It might happen in the very beginning. Reply to Ericsson

Anique B. H. de Bruin*, Ellen M. Kok, Jimmie Leppink, Gino Camp

*Corresponding author for this work

Research output: Contribution to journalArticleAcademicpeer-review

2 Citations (Web of Science)


In his response to criticisms Ericsson argues that conclusions about expertise development cannot be drawn from studies in the general population, and that it is possible that, in chess, intelligence and expertise are uniformly related across development. We respond here that if we want to study the development of expertise across the lifespan, research needs to take into account samples from the general population, such as novices. Moreover, studies in the general population are needed to study a factor that might have troubled previous research in the field and therefore might have implications for current theories of expertise development, which is a possible restriction of range in crucial variables such as intelligence. We argue for a longitudinal, multifaceted approach to study expertise development, starting with unselected samples of novices and taking into account practice, intelligence and motivation simultaneously, to prevent restriction of range and allow for further and stronger conclusions on the relation between intelligence and chess expertise.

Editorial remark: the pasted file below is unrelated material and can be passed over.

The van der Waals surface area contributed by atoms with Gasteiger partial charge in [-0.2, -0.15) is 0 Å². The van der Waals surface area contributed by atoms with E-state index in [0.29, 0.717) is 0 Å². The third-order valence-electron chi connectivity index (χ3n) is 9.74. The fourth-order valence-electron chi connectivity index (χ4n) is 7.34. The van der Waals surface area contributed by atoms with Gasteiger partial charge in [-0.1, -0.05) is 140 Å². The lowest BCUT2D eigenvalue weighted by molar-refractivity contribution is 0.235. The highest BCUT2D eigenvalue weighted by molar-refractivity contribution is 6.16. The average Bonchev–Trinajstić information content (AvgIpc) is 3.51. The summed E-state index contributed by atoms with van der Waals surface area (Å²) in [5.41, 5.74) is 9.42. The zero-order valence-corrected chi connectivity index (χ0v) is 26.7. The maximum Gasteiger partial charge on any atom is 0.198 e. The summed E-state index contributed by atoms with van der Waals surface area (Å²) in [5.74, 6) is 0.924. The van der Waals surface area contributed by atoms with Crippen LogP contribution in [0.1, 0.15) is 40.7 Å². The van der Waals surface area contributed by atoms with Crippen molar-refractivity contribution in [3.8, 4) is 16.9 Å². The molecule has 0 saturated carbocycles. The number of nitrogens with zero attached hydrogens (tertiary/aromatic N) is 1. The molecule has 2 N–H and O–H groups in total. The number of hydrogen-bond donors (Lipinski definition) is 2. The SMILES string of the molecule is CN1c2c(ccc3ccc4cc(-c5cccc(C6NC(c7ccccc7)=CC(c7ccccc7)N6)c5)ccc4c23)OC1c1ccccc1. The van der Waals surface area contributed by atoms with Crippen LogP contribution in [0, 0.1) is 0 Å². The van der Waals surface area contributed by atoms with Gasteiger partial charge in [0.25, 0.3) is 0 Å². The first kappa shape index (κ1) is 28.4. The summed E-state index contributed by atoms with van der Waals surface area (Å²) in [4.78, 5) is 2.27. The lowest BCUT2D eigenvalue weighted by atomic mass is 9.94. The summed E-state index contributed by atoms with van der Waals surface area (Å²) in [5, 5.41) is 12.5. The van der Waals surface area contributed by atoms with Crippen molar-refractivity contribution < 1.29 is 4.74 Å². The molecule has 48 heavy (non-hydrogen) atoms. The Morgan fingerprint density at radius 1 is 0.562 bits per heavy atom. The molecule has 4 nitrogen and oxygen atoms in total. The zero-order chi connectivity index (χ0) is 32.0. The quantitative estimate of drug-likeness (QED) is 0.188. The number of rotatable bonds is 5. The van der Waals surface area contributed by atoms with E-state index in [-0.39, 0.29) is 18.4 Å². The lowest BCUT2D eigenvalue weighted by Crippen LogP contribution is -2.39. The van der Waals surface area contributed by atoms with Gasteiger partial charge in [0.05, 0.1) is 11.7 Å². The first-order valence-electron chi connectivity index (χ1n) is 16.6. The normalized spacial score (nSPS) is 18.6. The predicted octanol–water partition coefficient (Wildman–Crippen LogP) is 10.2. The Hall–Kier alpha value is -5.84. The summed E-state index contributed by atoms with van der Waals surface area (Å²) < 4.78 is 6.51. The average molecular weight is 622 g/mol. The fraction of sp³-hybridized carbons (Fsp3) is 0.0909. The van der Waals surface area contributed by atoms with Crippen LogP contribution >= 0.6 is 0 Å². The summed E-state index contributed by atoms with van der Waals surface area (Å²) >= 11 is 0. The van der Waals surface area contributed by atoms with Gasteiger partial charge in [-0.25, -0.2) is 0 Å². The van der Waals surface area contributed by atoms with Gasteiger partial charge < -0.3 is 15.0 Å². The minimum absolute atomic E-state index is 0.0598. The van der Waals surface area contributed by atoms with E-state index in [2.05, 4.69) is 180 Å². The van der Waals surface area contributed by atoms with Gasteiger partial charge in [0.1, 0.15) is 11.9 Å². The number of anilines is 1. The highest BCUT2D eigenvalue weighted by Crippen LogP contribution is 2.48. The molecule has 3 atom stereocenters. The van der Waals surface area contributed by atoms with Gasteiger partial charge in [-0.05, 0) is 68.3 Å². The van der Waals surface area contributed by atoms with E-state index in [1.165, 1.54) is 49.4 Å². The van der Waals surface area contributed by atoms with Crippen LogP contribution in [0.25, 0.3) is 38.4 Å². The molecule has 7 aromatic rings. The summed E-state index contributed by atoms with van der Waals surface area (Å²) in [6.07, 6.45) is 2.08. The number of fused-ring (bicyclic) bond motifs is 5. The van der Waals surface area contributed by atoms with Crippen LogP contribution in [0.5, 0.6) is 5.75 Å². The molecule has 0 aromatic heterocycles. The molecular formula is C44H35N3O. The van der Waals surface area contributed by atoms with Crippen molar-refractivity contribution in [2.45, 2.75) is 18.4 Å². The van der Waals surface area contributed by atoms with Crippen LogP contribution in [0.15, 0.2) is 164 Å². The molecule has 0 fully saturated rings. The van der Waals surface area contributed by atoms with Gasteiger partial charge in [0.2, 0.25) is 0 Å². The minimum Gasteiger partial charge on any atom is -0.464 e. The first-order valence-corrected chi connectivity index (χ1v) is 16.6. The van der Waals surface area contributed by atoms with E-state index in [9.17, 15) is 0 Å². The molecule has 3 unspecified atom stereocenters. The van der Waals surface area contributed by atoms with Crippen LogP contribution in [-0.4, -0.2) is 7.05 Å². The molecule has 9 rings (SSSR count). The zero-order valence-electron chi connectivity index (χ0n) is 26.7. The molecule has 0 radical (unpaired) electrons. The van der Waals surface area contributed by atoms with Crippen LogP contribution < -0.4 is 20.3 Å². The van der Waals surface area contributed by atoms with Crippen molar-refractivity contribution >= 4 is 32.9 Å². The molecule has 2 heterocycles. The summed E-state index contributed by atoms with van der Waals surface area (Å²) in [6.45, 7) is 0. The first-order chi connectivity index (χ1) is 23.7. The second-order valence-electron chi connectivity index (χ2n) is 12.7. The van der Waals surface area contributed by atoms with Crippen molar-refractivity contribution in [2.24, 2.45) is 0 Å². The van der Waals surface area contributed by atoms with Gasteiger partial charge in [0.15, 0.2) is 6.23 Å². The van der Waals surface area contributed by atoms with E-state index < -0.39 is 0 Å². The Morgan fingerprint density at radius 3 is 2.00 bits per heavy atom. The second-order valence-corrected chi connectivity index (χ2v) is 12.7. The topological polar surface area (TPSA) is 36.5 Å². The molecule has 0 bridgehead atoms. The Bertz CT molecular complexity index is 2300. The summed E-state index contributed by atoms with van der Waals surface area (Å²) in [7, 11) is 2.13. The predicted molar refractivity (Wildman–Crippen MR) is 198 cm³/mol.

Original languageEnglish
Pages (from-to)107-108
Publication statusPublished - 2014


  • Chess
  • Intelligence
  • Motivation
  • Deliberate practice
  • Expertise development

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